EMCC European Monitoring Centre on Change

Financial markets as drivers of change at company level: Five case studies

These five case studies illustrate from a company perspective to what extent financial market developments and innovations in the 1990s played a role in driving change. One key characteristic of these changes is the rapid growth in the availability of equity financing. Also key was the emergence of institutional investors as major direct equity owners. While these changes in financial markets enlarged the pool of savings available for productive investments, some observers consider that, through the 1990s, shareholders have increasingly focused on short-term financial and business performance.

Financial markets experienced rapid change in the 1990s. Stock markets became an increasingly important, or a new, source of external finance for many European corporations, especially in the high-technology sector. The advent of the Neuer Markt type stock exchange extended the reach of equity financing to many smaller companies that previously would have found it difficult to tap into the pool of European equities. New stock exchanges, the modernisation of existing stock exchanges and their products, freer financial markets and a wider investor base gave rise to a new equity culture.

Financial market developments and innovations

The many legislative, regulatory and institutional changes and product innovations of the late 1980s and 1990s facilitated access to external equity finance. At the same time, high stock market valuations, especially during the second half of the 1990s, significantly lowered the cost of equity capital. Thus, the stock market valuations rendered external equity a financially very attractive source of capital.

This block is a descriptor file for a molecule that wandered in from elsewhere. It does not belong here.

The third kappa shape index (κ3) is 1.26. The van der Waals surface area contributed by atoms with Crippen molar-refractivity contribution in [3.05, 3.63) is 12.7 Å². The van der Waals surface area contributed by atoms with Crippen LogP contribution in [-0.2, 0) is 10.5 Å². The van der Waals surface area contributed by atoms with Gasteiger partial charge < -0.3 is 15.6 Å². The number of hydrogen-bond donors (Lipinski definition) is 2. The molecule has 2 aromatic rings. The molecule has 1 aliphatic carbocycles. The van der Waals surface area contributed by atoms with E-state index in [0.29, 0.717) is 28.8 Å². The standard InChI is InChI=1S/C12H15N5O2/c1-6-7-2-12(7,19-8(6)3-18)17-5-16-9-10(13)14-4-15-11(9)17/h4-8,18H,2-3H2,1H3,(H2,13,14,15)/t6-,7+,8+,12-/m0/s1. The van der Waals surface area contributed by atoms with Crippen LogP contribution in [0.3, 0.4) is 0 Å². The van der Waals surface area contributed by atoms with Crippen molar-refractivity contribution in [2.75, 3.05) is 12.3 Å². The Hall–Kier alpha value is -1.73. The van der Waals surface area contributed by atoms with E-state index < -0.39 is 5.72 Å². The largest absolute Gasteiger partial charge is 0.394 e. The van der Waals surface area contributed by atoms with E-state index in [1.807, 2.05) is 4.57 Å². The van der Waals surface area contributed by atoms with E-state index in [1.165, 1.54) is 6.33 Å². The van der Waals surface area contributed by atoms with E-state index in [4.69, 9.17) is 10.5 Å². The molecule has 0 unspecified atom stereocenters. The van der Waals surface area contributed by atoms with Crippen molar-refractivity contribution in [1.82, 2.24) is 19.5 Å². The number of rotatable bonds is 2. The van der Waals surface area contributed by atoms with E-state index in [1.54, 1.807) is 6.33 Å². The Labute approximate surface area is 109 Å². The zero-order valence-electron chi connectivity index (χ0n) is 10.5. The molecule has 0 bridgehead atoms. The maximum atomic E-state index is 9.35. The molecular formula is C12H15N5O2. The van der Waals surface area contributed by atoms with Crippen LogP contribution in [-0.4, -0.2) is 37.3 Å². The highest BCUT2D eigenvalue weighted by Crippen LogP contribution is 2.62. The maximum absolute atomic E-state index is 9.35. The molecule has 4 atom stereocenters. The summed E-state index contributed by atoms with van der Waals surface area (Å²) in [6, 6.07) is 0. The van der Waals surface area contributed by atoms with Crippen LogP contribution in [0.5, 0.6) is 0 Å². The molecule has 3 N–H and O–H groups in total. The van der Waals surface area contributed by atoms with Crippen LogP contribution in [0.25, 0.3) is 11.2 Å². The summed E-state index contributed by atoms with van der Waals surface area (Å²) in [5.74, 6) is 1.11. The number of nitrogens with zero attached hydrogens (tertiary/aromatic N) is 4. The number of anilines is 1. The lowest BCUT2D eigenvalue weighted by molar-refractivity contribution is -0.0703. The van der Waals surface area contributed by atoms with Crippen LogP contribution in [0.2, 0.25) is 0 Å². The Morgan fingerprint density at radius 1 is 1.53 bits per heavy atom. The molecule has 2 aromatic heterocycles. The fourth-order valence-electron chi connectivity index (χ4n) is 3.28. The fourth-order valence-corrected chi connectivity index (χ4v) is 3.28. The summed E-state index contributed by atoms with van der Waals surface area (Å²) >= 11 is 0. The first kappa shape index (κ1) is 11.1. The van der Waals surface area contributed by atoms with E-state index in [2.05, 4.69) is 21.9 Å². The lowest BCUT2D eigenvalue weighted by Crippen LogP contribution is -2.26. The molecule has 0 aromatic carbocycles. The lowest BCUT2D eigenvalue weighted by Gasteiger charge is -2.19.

Moreover, a market for euro-denominated non-financial European corporate bonds emerged in the second half of the 1990s as a result of European Monetary Union. This eased access to non-bank debt finance for larger European non-financial corporations.

Investors followed and the share of equity investments in households’ portfolios quickly grew, particularly during the latter part of the last decade while stock prices were rising rapidly.

Altogether, the 1990s were marked by dramatic changes in European financial capital markets. These developments encouraged businesses to move away from the traditional European model of bank finance as the key source of capital. Instead, businesses relied more on capital markets, both equity and debt markets: the so-called US capitalism model.

Many consider that the growing importance of capital markets as a source of business finance has also led to significant changes in business operations. Planning with a reduced time horizon with the aim of exploiting short-term growth in financial markets and with expectations of rapid financial returns are thought to have driven businesses to focus mainly on short-term objectives at the expense of the longer-term sustainability of the business. In this context, business decisions were biased towards short-term financial bottom line improvements. Yet, little in-depth research exists that would substantiate this point of view.

The case study firms

The five company cases document how various businesses have reacted to financial market innovations and developments in the 1990s. There is relatively little commonality across the case studies, except for the fact that, on balance, financial markets developments and innovations through the 1990s benefited the companies rather than harmed them.